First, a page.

I have heard that robbing is happening to some beekeepers.
For honeybees, robbing starts with the end of the nectar flow. Robbing from wasps and hornets starts usually around mid to late August.
Robbing can be a serious issue for beekeepers. The thieves will try to sneak into a hive and take all the food stores. A beekeeper can have a full hive of winter stores and after a week or so of robbing, all of a sudden six frames of honey are gone and emergency feeding is needed to get the food stores back into the hive.
Robbers can also overcome and weaken or kill colonies to get at their food. The robbers can be your own bees or the neighbors bees.
What can we do to prevent robbing?
- Never put open honey or syrup near your hives. After extracting never put wet supers near your hives. The bees will clean them out, but when the supers are clean the robbers will want more. So the robbers now move to your hive. The beekeeper may have a dead hive soon. If you want bees to clean up wet supers, put them on top of the inner cover. The bees will go up through the inner cover hole and clean up the honey and bring it down into the brood box. This prevents getting the robbing started.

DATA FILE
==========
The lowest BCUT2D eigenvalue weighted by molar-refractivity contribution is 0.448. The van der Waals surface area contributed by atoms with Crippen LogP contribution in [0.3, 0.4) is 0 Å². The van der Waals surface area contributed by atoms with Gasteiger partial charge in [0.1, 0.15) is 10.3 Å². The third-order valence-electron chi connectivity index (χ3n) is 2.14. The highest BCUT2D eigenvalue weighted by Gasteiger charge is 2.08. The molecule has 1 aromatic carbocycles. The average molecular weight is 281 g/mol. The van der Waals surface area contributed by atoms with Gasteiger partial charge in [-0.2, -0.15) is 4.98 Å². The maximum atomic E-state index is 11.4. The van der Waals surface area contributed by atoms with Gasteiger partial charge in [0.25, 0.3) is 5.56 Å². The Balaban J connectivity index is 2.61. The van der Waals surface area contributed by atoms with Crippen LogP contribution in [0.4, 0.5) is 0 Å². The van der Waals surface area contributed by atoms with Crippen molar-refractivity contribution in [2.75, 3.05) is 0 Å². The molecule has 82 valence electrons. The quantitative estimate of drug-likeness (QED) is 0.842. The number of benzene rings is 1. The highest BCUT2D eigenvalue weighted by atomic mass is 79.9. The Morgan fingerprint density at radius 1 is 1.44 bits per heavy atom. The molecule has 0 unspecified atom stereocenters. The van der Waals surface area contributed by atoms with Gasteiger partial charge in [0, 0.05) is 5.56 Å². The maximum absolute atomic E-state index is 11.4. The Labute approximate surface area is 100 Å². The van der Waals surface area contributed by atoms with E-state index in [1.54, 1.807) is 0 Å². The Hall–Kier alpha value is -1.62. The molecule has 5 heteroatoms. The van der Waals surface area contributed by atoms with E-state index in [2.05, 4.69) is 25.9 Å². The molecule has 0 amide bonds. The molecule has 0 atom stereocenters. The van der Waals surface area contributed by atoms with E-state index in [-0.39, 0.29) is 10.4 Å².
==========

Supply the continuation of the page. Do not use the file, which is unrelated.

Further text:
- Robbing at a hive entrance looks like like a frenzy of activity. If you see this frenzy, you need to react to this. If you are not treating with Formic Acid you can put in an entrance reducer at its smallest opening. If you are treating with Formic Acid and have robbing, a robbing screen is a good alternative.
- Keep all syrup inside a hive where it is not available to robbers. Make sure pails are not leaking. When using Hive top feeders, a rock should be placed on top of the telescoping covers so bees can't sneak under the cover to get to the syrup